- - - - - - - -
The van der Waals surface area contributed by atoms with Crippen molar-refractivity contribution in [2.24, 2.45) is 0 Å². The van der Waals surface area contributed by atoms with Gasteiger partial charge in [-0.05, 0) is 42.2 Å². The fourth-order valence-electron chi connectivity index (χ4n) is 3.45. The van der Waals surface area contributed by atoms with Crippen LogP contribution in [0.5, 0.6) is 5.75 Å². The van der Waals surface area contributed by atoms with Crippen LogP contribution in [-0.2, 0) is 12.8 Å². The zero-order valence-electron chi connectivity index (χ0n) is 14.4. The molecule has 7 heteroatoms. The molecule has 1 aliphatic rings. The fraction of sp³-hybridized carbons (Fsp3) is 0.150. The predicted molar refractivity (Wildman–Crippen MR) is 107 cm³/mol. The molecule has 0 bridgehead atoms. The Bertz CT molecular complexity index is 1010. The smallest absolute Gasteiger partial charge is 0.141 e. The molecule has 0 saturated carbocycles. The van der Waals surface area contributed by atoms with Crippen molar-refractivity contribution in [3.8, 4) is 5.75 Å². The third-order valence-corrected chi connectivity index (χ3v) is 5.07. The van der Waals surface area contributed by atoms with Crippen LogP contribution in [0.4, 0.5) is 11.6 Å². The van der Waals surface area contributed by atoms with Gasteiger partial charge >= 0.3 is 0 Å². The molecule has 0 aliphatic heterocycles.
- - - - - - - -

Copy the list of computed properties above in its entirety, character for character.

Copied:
The van der Waals surface area contributed by atoms with Crippen molar-refractivity contribution in [2.24, 2.45) is 0 Å². The van der Waals surface area contributed by atoms with Gasteiger partial charge in [-0.05, 0) is 42.2 Å². The fourth-order valence-electron chi connectivity index (χ4n) is 3.45. The van der Waals surface area contributed by atoms with Crippen LogP contribution in [0.5, 0.6) is 5.75 Å². The van der Waals surface area contributed by atoms with Crippen LogP contribution in [-0.2, 0) is 12.8 Å². The zero-order valence-electron chi connectivity index (χ0n) is 14.4. The molecule has 7 heteroatoms. The molecule has 1 aliphatic rings. The fraction of sp³-hybridized carbons (Fsp3) is 0.150. The predicted molar refractivity (Wildman–Crippen MR) is 107 cm³/mol. The molecule has 0 bridgehead atoms. The Bertz CT molecular complexity index is 1010. The smallest absolute Gasteiger partial charge is 0.141 e. The molecule has 0 saturated carbocycles. The van der Waals surface area contributed by atoms with Crippen molar-refractivity contribution in [3.8, 4) is 5.75 Å². The third-order valence-corrected chi connectivity index (χ3v) is 5.07. The van der Waals surface area contributed by atoms with Crippen LogP contribution in [0.4, 0.5) is 11.6 Å². The van der Waals surface area contributed by atoms with Gasteiger partial charge >= 0.3 is 0 Å². The molecule has 0 aliphatic heterocycles.